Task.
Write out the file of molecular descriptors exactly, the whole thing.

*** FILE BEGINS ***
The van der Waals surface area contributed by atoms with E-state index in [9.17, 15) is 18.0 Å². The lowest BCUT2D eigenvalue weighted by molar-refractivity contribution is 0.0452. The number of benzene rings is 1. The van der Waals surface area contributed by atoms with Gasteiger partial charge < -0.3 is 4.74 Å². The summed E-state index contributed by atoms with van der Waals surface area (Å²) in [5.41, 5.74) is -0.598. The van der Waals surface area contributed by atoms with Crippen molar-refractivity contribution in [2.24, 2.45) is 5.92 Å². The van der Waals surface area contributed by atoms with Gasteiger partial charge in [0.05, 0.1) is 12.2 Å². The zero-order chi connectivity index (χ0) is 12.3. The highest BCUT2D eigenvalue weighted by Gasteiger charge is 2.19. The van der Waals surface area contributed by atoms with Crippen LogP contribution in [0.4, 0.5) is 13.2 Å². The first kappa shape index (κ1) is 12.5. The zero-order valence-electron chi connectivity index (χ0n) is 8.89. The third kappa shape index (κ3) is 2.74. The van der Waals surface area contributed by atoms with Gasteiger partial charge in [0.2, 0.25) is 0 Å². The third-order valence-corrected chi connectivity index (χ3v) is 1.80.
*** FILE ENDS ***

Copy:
The van der Waals surface area contributed by atoms with E-state index in [9.17, 15) is 18.0 Å². The lowest BCUT2D eigenvalue weighted by molar-refractivity contribution is 0.0452. The number of benzene rings is 1. The van der Waals surface area contributed by atoms with Gasteiger partial charge < -0.3 is 4.74 Å². The summed E-state index contributed by atoms with van der Waals surface area (Å²) in [5.41, 5.74) is -0.598. The van der Waals surface area contributed by atoms with Crippen molar-refractivity contribution in [2.24, 2.45) is 5.92 Å². The van der Waals surface area contributed by atoms with Gasteiger partial charge in [0.05, 0.1) is 12.2 Å². The zero-order chi connectivity index (χ0) is 12.3. The highest BCUT2D eigenvalue weighted by Gasteiger charge is 2.19. The van der Waals surface area contributed by atoms with Crippen LogP contribution in [0.4, 0.5) is 13.2 Å². The first kappa shape index (κ1) is 12.5. The zero-order valence-electron chi connectivity index (χ0n) is 8.89. The third kappa shape index (κ3) is 2.74. The van der Waals surface area contributed by atoms with Gasteiger partial charge in [0.2, 0.25) is 0 Å². The third-order valence-corrected chi connectivity index (χ3v) is 1.80.